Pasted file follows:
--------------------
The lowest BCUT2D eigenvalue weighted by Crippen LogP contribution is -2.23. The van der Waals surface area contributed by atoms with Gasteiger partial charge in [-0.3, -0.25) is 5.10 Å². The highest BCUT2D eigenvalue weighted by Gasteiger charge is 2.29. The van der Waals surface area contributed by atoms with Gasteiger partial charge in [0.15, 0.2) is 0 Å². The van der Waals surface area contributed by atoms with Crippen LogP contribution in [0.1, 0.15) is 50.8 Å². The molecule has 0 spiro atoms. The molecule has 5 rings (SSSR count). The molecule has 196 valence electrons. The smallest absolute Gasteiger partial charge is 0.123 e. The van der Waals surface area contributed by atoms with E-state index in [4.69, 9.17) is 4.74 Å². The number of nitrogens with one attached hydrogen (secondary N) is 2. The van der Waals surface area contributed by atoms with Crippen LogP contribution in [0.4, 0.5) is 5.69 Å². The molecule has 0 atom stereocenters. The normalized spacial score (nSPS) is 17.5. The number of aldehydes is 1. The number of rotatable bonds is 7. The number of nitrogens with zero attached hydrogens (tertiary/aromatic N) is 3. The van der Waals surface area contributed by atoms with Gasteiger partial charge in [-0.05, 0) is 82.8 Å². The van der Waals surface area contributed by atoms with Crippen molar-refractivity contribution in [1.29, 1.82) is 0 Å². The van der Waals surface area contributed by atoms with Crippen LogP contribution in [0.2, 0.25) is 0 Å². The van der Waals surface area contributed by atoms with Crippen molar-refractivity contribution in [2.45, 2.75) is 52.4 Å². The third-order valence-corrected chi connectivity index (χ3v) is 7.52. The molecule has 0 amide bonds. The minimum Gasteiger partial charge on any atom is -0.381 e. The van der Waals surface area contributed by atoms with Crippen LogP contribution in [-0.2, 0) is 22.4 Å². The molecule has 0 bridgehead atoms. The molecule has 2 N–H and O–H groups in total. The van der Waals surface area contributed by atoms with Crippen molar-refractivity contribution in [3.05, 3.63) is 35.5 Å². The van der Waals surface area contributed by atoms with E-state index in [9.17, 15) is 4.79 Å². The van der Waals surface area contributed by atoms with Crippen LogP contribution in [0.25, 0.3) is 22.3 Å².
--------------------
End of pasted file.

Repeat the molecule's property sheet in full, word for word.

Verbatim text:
The lowest BCUT2D eigenvalue weighted by Crippen LogP contribution is -2.23. The van der Waals surface area contributed by atoms with Gasteiger partial charge in [-0.3, -0.25) is 5.10 Å². The highest BCUT2D eigenvalue weighted by Gasteiger charge is 2.29. The van der Waals surface area contributed by atoms with Gasteiger partial charge in [0.15, 0.2) is 0 Å². The van der Waals surface area contributed by atoms with Crippen LogP contribution in [0.1, 0.15) is 50.8 Å². The molecule has 0 spiro atoms. The molecule has 5 rings (SSSR count). The molecule has 196 valence electrons. The smallest absolute Gasteiger partial charge is 0.123 e. The van der Waals surface area contributed by atoms with E-state index in [4.69, 9.17) is 4.74 Å². The number of nitrogens with one attached hydrogen (secondary N) is 2. The van der Waals surface area contributed by atoms with Crippen LogP contribution in [0.4, 0.5) is 5.69 Å². The molecule has 0 atom stereocenters. The normalized spacial score (nSPS) is 17.5. The number of aldehydes is 1. The number of rotatable bonds is 7. The number of nitrogens with zero attached hydrogens (tertiary/aromatic N) is 3. The van der Waals surface area contributed by atoms with Gasteiger partial charge in [-0.05, 0) is 82.8 Å². The van der Waals surface area contributed by atoms with Crippen molar-refractivity contribution in [1.29, 1.82) is 0 Å². The van der Waals surface area contributed by atoms with Crippen LogP contribution in [0.2, 0.25) is 0 Å². The van der Waals surface area contributed by atoms with Crippen molar-refractivity contribution in [2.45, 2.75) is 52.4 Å². The third-order valence-corrected chi connectivity index (χ3v) is 7.52. The molecule has 0 amide bonds. The minimum Gasteiger partial charge on any atom is -0.381 e. The van der Waals surface area contributed by atoms with Crippen LogP contribution in [-0.2, 0) is 22.4 Å². The molecule has 0 bridgehead atoms. The molecule has 2 N–H and O–H groups in total. The van der Waals surface area contributed by atoms with Crippen molar-refractivity contribution in [3.05, 3.63) is 35.5 Å². The van der Waals surface area contributed by atoms with E-state index in [9.17, 15) is 4.79 Å². The van der Waals surface area contributed by atoms with Crippen LogP contribution in [0.25, 0.3) is 22.3 Å².